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Government tells ACCC to monitor aggressive route increases

written by Adam Thorn | June 19, 2020

Virgin Australia Airbus A330-200 VH-XFG at Townsville Airport on May 6 2018. (Dave Parer)
Virgin Australia Airbus A330-200 VH-XFG at Townsville Airport on May 6 2018. (Dave Parer)

Treasurer Josh Frydenburg has instructed the ACCC to monitor whether airlines are reintroducing capacity too quickly purely to damage rivals.

The commission will now look for “early signs of damage” or moves that could “damage a competitor or drive them off route”.

It comes days after Qantas announced it was planning to add 300 more return flights per week by the end of June, and Virgin said it would add 30,000 seats across 320 flights in July. More flights are expected to be added of the coming months as coronavirus restrictions ease and demand increases.

The news means the Australian Competition and Consumer Competition now has a specific remit to investigate the issue, and will be required to submit quarterly reports to the government.

The move will be interpreted by many as a boost for Virgin, which will attempt to re-enter the market after coming out of administration.


TWU national secretary Michael Kaine said, “We welcome the move to monitor competition in the domestic market particularly at this uncertain time for aviation and with Qantas jumping in with $19 fares to try and knock Virgin out of the market.

“The focus must be on ensuring that air travel is affordable, reliable and serves regional Australia.”

In April, the chairman of the ACCC publicly lent his support to Virgin Australia in the lead up to its administration.

Appearing on RN Breakfast, Rod Sims said, “We desperately need two full-service airlines when this is over. Whatever the government does is fine by me.”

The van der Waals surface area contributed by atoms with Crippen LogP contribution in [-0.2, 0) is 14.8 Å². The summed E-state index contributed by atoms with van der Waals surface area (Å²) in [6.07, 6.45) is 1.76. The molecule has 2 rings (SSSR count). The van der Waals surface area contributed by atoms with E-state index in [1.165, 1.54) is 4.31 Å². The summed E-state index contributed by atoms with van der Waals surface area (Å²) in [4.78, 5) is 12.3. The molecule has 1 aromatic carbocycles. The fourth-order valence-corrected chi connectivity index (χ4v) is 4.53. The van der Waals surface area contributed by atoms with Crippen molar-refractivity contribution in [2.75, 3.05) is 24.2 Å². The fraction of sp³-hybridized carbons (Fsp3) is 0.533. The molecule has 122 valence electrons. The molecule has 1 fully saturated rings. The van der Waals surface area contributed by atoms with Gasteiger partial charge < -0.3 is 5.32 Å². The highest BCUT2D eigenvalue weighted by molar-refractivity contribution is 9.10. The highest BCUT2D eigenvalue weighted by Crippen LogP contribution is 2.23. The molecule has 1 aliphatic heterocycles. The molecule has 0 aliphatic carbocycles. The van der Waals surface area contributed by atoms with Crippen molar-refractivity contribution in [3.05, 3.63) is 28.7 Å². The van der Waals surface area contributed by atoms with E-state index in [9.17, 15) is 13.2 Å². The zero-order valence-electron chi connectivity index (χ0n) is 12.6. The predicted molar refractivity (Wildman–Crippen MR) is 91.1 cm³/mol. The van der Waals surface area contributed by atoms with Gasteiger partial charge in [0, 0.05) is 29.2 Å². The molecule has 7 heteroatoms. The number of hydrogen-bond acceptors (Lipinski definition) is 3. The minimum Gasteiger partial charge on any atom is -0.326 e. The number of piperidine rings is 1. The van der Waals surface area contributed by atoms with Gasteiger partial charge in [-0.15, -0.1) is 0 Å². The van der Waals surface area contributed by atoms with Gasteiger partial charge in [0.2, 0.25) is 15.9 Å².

The ACCC is also currently considering a complaint from Virgin chief executive Paul Scurrah against Qantas chairman Alan Joyce after he lobbied the government not to bailout Virgin.

Joyce said that financial help should be spread evenly and that it should be “survival of the fittest”.

“Separate from the investigation – it’s obviously linked a bit – comments about the survival of the fittest aren’t helpful at a time when we do have a crisis and we need a more co-operative spirit to get through this,” said Sims.

“You would have seen today we’ve authorised the supermarkets to co-operate, last week we authorised the banks to co-operate, we’ve got a real crisis here and we need to be working together, not making statements like ‘survival of the fittest’.”

Virgin Australia said in a statement relating to the new ACCC directive, “Virgin Australia welcomes new monitoring to help ensure Australia’s aviation sector remains competitive, particularly as we move to increase flights as travel restrictions ease.

“Maintaining a competitive aviation sector is important for consumers, Australian tourism and the country’s economic recovery post COVID-19.”

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Comment (1)

  • Max


    So typical of Joyce and his “flying rat” of an airline.

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